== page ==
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The Monday Roundup: Road rage shooting, Amtrak’s bike upgrade and more

Posted by on June 23rd, 2014 at 9:19 am

Site of an extreme road-rage incident.
(Image by Google Street View)

Here are the bike links from around the world that caught our eyes this week:

Worst road rage ever: After a man on a bike confronted a man in a car who he felt had buzzed him, the man in the car allegedly pulled a semiautomatic handgun on him and opened fire as he drove away. Yes, this was in Florida.

Bikes on trains: Amtrak is testing a new baggage car that can secure unboxed bicycles.

Freeways’ failure: It seems like it ought to work: when a road becomes congested, add more lanes. Sadly, this works exactly as well as a Soviet bread line. Wired debunks our intuition and spells out the actual way to fight congestion: tolls.

San Diego’s big leap: In the last year, San Diego added 39 lane-miles of buffered bike lanes. (For comparison, Portland has less than 8 miles citywide.)

Gas tax jobs: The Oregon Department of Transportation estimates that a failure to find new federal transportation revenue before the Highway Trust Fund goes broke in August would cost the state 4,700 jobs related to road construction.

Gas tax hike? The first bipartisan proposal to raise gas taxes and index them to inflation has been introduced in the Senate with support from Rob Corker, R-Tenn.

Egyptian advocacy: Instead of taxing gas, Egypt subsidizes it. That’s why its president has begun urging more Egyptians to bike, to save the country money.


Walkability ranking: A new report from Smart Growth America ranks the Portland area as the country’s 7th most walkable. Why not higher? Our suburbs are still deeply car-dependent, the report says. DC ranks first because of its success on this count.

Harbor skyway: It’s apparently a year and a half behind schedule, but Copenhagen’s $6.6 million, 235-meter long, 4-meter-high elevated harbor bikeway is about to open.

Helmet ruling: Germany’s Supreme Court has ruled that bike users injured in crashes can’t be held partly responsible if they weren’t wearing helmets. (Also, it’s nice to see that Portland-designed Nutcases are helping Germans look stylish when they do choose to helmet up.)

Helmet “alarmist”: Transportation blog Systemic Failure looks at the background of one of the scientists behind a deceptively presented new helmet study and concludes that he deserves the title “crackpot.”

Women’s biking hurdles: Data-news site FiveThirtyEight reviews the research about why women tend to bike less than men. Safety and appearance play roles; so does the need to carry children.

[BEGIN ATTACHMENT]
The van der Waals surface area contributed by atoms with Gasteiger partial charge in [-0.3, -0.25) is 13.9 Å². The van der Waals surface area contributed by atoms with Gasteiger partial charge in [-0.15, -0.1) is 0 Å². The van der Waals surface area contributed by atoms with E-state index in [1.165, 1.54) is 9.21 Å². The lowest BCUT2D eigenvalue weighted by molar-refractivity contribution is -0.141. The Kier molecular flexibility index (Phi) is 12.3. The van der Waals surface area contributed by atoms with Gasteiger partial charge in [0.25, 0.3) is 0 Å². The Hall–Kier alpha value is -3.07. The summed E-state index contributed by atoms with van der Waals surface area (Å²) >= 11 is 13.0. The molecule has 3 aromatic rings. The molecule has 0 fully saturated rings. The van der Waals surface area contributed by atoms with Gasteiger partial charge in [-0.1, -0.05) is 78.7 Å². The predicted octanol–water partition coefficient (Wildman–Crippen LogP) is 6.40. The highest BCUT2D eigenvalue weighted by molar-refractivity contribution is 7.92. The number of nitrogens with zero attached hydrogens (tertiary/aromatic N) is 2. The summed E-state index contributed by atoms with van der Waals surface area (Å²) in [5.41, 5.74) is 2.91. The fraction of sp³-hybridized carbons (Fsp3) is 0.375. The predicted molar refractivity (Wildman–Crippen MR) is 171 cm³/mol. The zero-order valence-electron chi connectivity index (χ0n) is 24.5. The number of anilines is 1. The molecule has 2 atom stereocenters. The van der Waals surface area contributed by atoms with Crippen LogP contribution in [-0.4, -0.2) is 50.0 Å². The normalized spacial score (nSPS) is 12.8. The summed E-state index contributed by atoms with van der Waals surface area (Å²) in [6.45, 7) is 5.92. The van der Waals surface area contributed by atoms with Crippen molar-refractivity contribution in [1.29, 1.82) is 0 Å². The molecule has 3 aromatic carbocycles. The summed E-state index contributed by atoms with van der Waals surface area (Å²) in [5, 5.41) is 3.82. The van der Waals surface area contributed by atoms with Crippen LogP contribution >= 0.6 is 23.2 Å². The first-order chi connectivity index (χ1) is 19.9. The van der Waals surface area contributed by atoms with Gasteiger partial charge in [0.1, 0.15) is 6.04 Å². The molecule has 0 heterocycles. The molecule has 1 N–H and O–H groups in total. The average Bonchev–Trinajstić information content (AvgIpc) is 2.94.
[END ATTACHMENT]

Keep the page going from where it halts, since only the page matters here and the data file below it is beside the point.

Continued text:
Drunk driving: 37 percent of Americans who drink alcohol admit to having driven when they shouldn’t have.

The strangest thing about your video of the week may be that this car was apparently allowed to be there. (Thankfully, the person on the bike was only “slightly injured.”)

If you come across a noteworthy bicycle story, send it in via email, Tweet @bikeportland, or whatever else and we’ll consider adding it to next Monday’s roundup.


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  • Mike Quiglery June 23, 2014 at 9:28 am

    Then there’s that brain surgeon in England who said bicycle helmets are essentially useless because they’re too flimsy. I agree with him.

    Recommended Thumb up 5

    • Jane June 23, 2014 at 9:35 am

      And then there’s the personal experience of helmeted head on pavement contact destroying the helmet yet I’m still here making the grousing of anti helmet hipsters make no sense whatsoever.

      Recommended Thumb up 30

      • spencer June 23, 2014 at 1:00 pm

        x 4 for me

        Recommended Thumb up 4

      • Mij June 23, 2014 at 2:29 pm

        If you destroyed what Mike thinks is “too flimsy” to protect your head and are still here to tell the tale, that’s hardly compelling, right? If it’s flimsy, then of course it broke. If you were wearing a DOT motorcycle helmet and the same thing happened, that would be remarkable.

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        • Jason H June 23, 2014 at 2:43 pm

          Aside from the fact that Jane might have just been metaphorical, I’m not quite sure you understand the design principles of a cycling helmet. A helmet is “destroyed” in any decent impact because it is designed to be a “single use” device, where the EPS foam structure absorbs the impact forces so that your head experiences both a slower and less severe blow. Once the EPS absorbs one impact it cannot protect again the same way so you need to toss it and get a new one.

          As I posted below I’ve used up 3 helmets in the last 6 months and none of them actually broke apart from even heavy blows. The EPS had noticeable cracks in each case but the internal structure and shell kept every helmet intact as one “piece”. Would I skydive or motorcycle in a bike helmet? No, of course not, but for the need, the typical bike crash forces and the necessary lightness and ventilation for comfortable cycling, I firmly believe bicycle helmets are safely and correctly designed.

          Recommended Thumb up 9

          • Mij June 23, 2014 at 2:49 pm

            I use bicycle helmets, I just don’t rely on dubious logic for their use. Breaking something that is seen as flimsy is hardly proof of it’s efficacy in the mind of someone who thinks their flimsy. I don’t use logic to argue with religious folks either. Same thing.

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            • stacia June 23, 2014 at 3:52 pm